Constantly Changing Data Demands Flexibility
Applications Must Adapt to Support Customer Needs
Modern application needs are very different from those that drove application development five or 10 years ago. We are living in an era of Facebook, Twitter and Skype – at home and now at work.
Enterprise software vendors are already embedding chat and conferencing features within their core applications. People are collaborating in ways companies never imagined. (Think about WhatsApp!) In the process, we’re generating ad-hoc business data that many applications cannot handle very effectively. Data capture now happens across a diverse set of devices utilizing a variety of channels.
This data explosion and introduction of social networking have created a challenge and an opportunity for the vendors to aggressively innovate.
For example, a healthcare or mortgage application that has not been designed to handle video or audio files, biometric or geospatial data might limit its ability to manage certain kind of business problems.
Modern application designs need to be more customer-centric. They should be able to ingest, contextualize and serve up all the data that’s being captured to system users in a meaningful way.
Data-heavy environments create a lot of unknowns. Identifying all possible data points can turn into a long painstaking exercise during the system design phase. That’s why it is even more important for the system design to be flexible enough to adapt to a wide range of data scenarios at run-time.
Study Supports Need for Flexibility
According to a commissioned study conducted by Forrester Consulting on behalf of MicroPact Inc., which was based on in-depth surveys of 151 application development and implementation decision-makers across North America, 62% of respondents indicated that changing business requirements prior to system deployment as one of the biggest hurdles to application development, with 22% indicating that it is their number one obstacle.
These results call into question the efficacy of current system design approaches. Another survey result (see figure 3) finds the majority of the respondents believe their current development environment does not meet the needs for less structured activities and that data (structured or otherwise) is not completely accounted for during initial information gathering stage. This makes it difficult for the knowledge workers to extract the context of the work when they need it to support better decisions and to be able to route the work adequately.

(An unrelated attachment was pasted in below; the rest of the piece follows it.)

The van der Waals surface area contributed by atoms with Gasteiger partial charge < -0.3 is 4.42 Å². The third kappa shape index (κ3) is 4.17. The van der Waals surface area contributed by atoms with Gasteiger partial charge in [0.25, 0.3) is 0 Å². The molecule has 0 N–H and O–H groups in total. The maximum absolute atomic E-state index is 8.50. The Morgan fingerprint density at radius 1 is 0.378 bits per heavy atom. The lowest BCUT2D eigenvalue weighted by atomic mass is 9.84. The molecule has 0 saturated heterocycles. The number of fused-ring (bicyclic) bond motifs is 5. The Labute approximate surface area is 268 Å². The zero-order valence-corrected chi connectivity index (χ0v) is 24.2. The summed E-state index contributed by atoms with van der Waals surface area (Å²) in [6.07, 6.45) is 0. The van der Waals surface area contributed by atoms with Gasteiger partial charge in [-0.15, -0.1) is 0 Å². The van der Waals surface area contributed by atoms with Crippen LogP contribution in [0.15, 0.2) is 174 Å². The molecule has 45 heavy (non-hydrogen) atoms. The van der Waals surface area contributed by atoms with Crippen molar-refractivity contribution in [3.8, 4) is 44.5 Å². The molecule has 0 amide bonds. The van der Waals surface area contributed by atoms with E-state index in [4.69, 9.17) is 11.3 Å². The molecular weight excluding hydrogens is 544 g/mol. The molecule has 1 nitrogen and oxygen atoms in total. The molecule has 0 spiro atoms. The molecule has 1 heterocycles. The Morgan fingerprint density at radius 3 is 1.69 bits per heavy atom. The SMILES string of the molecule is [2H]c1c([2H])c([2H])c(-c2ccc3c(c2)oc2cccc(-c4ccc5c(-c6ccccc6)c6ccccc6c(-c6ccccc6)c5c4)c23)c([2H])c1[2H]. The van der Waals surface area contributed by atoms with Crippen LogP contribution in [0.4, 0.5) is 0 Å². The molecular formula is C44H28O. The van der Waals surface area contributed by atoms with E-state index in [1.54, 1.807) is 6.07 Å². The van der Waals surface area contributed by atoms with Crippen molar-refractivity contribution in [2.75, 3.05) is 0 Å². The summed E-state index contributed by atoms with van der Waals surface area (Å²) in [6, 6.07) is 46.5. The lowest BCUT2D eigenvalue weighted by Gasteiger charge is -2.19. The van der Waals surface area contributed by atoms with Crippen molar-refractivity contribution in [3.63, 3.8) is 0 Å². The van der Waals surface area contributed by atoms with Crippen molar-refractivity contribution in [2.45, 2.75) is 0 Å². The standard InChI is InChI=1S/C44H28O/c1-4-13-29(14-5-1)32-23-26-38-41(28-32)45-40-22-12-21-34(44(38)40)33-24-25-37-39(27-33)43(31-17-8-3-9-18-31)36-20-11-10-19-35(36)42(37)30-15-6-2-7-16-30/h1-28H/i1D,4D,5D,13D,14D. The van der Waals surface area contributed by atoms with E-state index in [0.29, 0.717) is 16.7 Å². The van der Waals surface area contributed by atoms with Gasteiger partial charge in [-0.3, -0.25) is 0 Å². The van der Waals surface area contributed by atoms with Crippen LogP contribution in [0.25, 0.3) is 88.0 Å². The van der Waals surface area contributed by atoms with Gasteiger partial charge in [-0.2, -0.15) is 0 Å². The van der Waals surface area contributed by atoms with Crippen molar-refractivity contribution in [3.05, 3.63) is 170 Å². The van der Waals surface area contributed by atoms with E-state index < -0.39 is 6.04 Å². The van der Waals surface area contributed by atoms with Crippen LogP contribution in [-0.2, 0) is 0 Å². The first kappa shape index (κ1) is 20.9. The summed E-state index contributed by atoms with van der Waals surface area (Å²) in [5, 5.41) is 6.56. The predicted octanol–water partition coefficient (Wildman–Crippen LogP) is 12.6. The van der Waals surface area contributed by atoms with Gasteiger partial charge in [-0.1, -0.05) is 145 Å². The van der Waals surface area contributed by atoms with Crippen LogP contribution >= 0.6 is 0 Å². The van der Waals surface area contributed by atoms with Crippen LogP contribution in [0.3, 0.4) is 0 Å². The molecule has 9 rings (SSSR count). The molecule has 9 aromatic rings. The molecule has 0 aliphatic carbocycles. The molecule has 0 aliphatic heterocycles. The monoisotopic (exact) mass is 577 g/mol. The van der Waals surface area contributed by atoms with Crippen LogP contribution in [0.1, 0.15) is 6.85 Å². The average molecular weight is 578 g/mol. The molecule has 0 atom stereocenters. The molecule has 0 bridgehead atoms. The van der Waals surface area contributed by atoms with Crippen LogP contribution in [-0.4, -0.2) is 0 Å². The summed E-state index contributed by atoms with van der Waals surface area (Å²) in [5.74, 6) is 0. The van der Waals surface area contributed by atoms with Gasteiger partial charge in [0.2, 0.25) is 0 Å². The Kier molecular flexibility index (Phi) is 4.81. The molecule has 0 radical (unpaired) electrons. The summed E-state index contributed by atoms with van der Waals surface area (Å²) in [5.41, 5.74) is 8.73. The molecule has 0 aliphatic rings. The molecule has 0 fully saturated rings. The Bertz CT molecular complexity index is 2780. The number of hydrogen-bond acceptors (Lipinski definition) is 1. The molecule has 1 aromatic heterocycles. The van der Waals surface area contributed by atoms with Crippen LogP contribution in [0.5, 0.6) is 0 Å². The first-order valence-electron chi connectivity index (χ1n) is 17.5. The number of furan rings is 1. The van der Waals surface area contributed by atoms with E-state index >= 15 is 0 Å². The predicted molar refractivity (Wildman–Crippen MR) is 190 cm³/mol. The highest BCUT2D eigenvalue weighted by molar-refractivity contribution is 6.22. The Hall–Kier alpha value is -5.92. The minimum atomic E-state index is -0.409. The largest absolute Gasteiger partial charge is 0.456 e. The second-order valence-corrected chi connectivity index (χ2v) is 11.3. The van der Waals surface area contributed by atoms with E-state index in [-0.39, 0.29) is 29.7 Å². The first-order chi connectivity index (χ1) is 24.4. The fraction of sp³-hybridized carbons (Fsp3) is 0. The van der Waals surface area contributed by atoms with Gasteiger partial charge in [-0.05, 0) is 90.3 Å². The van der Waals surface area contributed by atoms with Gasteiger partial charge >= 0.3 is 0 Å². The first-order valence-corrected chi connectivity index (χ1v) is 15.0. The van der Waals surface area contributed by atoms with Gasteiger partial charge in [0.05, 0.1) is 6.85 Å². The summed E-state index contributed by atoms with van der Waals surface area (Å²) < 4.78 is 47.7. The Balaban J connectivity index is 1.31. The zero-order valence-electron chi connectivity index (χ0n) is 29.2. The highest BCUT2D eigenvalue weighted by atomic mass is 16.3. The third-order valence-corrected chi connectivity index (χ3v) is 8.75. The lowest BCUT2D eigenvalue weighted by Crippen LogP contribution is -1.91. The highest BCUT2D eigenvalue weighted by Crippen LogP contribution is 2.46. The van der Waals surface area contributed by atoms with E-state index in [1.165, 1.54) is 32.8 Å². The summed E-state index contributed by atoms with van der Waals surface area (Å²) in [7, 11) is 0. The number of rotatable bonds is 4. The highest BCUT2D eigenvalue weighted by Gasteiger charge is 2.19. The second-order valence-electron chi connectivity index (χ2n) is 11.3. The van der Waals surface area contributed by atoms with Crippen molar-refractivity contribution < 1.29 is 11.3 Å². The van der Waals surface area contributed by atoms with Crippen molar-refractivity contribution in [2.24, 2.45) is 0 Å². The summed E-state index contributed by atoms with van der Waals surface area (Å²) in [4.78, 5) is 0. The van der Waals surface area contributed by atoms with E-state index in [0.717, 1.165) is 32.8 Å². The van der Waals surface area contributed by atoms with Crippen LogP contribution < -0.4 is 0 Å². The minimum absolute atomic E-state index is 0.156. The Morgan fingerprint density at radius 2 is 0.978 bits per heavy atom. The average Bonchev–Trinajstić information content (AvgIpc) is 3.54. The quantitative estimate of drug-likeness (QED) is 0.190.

To download the entire study, download “Is Process Mapping A Barrier To Innovation?”
Reducing Your Pain Points
So how do you approach designing business applications that minimize some of the pain points mentioned above? Based on the recommendations presented in this Forrester study, organizations should make “adaptive design” a centerpiece of application development. For example, the adaptive design should allow users (business analysts) to either quickly introduce new process steps or combine pre-built process models to create a new one. Nearly a third of all respondents to the survey, listed a system’s ability to instantiate processes and tasks related to data objects and automatically inherit the current context among the top capabilities when it comes to developing next generation solutions.
Following that train of thought, these next-generation solutions need to focus on intelligent routing, goal-driven processes and knowledge worker flexibility.
Companies may want to reassess their dependence on process mapping or task mapping tools, and employ a data-centric approach to better understand how users manipulate and consume information. Think about the “context” first and see if the system can support context adoption by creating rules and necessary logic. Enterprises also may want to consider to focus on goals and outcomes in system design instead of making work flow too rigid to provide enough exit and entry points for the knowledge workers to handle ad-hoc tasks.
And last but not least, enterprises should seriously consider bringing a culture and mindset change to the entire organization to allow people to think beyond structured and well-defined processes when designing systems to solve complex business problems.
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